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Ballad of Narayama

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Xiu Xiu: The Sent Down Girl


In a time of movies about sex and silly teenagers, here is a film that arrives with a jolt of hard reality, about a 15-year-old Chinese girl who was not lucky enough to be born into the consumer paradise of "American Pie." To those who find savage satire in "South Park: Bigger, Longer and Uncut" (I am among them), here is a story about people who would weep with joy to have the problems "South Park" attacks.

Joan Chen's "Xiu Xiu: The Sent Down Girl" is set in 1975, when the madness of the Cultural Revolution was still destroying the lives of millions of Chinese. A plague of fanaticism was upon the land. Wen Xiu (the title is her nickname) lives in the provincial city of Chengdu, goes to school, has a boyfriend, wears blouses sewn by her father, a tailor. Then she is selected to be "sent down" to a remote rural area, where as a city girl she can have her revolutionary values renewed by living with the proletariat. Countless others were also exiled from home, family and friends by such directives.


The girl (played by Lu Lu) is sent to the high steppes near Tibet, to live in the tent of a horse herder named Lao Jin (Lopsang). A wide river snakes through the territory, hardly seeming to flow. Lao Jin's tent, patched and leaky to the cold winds, is considered a safe haven because it is known in the district that he was castrated by "enemy soldiers" (their nationality unclear). Xiu Xiu is not a brave, independent heroine, a woman warrior; she is a kid, homesick and frightened, and not very sophisticated about her situation.

Life with Lao Jin is painted by Chen as essentially a lonely exile in a faraway place, where the man does most of the work and Xiu Xiu behaves much as a teenager might if she were sent to the farm for the summer. She is modest, undresses behind curtains, treats Lao Jin in an almost condescending fashion, does not see how much he cares for her, and about her. On the day when she has been away for six months, she puts on her nice sweater and a scarf, expecting officials to come and return her to her home.

They do not come. She has essentially been forgotten. (The ostensible purpose of her exile was to train horses for a women's cavalry that does not exist.) "Every place is the same," Lao Jin reassures her, a philosophy that is no consolation. One day a passing stranger tells her that there are ways a pretty girl can buy her way home. And soon, after an abrupt transition, she is having sex with him--and then with a series of men who all promise they can get her sent back to Chengdu, although why would they bother, when it is so pleasant to have her convenient to their needs? "Xiu Xiu" is based on a screenplay and novel by Yan Geling, who teaches at Columbia College in Chicago. It was shot on location in China, even in the forbidden zone near Tibet, by Chen, the Chinese-born actress from "Tai-Pan," "The Last Emperor" and "Heaven and Earth." Born in 1961, she was making her first movies at about the time this story is set. The film was made without the approval of the Chinese government, and since most of the scenes are set in remote isolation, there was no one to see--and, indeed, there are no overt political statements in the film, although it functions as a cry of regret and rage.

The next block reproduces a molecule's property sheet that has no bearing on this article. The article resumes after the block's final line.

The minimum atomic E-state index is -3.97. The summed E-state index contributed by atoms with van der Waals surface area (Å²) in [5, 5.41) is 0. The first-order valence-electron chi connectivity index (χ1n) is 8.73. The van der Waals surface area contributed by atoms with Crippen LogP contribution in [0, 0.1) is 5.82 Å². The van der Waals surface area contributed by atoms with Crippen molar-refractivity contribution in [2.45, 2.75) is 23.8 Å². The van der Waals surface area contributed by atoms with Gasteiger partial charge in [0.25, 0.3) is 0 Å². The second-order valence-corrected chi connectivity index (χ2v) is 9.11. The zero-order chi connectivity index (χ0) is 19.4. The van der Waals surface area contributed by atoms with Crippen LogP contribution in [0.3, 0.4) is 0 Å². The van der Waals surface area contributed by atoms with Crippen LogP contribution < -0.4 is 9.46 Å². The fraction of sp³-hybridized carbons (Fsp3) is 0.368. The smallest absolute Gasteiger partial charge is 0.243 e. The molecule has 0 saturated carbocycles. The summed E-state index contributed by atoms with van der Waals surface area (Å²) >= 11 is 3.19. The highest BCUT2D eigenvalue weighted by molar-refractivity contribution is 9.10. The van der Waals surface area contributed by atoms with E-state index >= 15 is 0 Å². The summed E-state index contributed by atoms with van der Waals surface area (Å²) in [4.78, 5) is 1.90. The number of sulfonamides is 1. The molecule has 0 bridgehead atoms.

Other films have been set in this same period: "The Blue Kite," "Farewell, My Concubine," "To Live." They were about the madness in the cities, where friends and neighbors denounced one another to save their own lives. This one is about evil on a larger scale (bureaucracies destroying lives because of policies no one seems responsible for) and a smaller one (the unspeakable cruelty of the man who rapes Xiu Xiu after giving her false hopes). Those other films were Chinese productions, although given limited release in China because of their politics (the Chinese government was, however, happy to earn foreign exchange by having them shown overseas). "Xiu Xiu" will not be seen in China, nor is Chen welcome to return there at this time; it is the kind of film that in a simple parable indicts an entire nation and its sainted leader, Mao.

Because Lao Jin is an inarticulate peasant and Xiu Xiu is a naive and immature girl, there is little dialogue between them. This is not a movie about opposites attracting, but about two fellow prisoners who scarcely speak the same language. We are invited to interpret their looks, their silences and their feelings--especially Lao Jin's passive sadness as Xiu Xiu is violated. The resolution of their stories, when it comes, is almost inevitable. During the film, a cadre of displaced young "revolutionaries" look at a propaganda film in which shiny-faced workers sing patriotic songs. I have a fantasy in which the characters in half a dozen recent American teenage sex comedies wander into the wrong room at the multiplex and see "Xiu Xiu."

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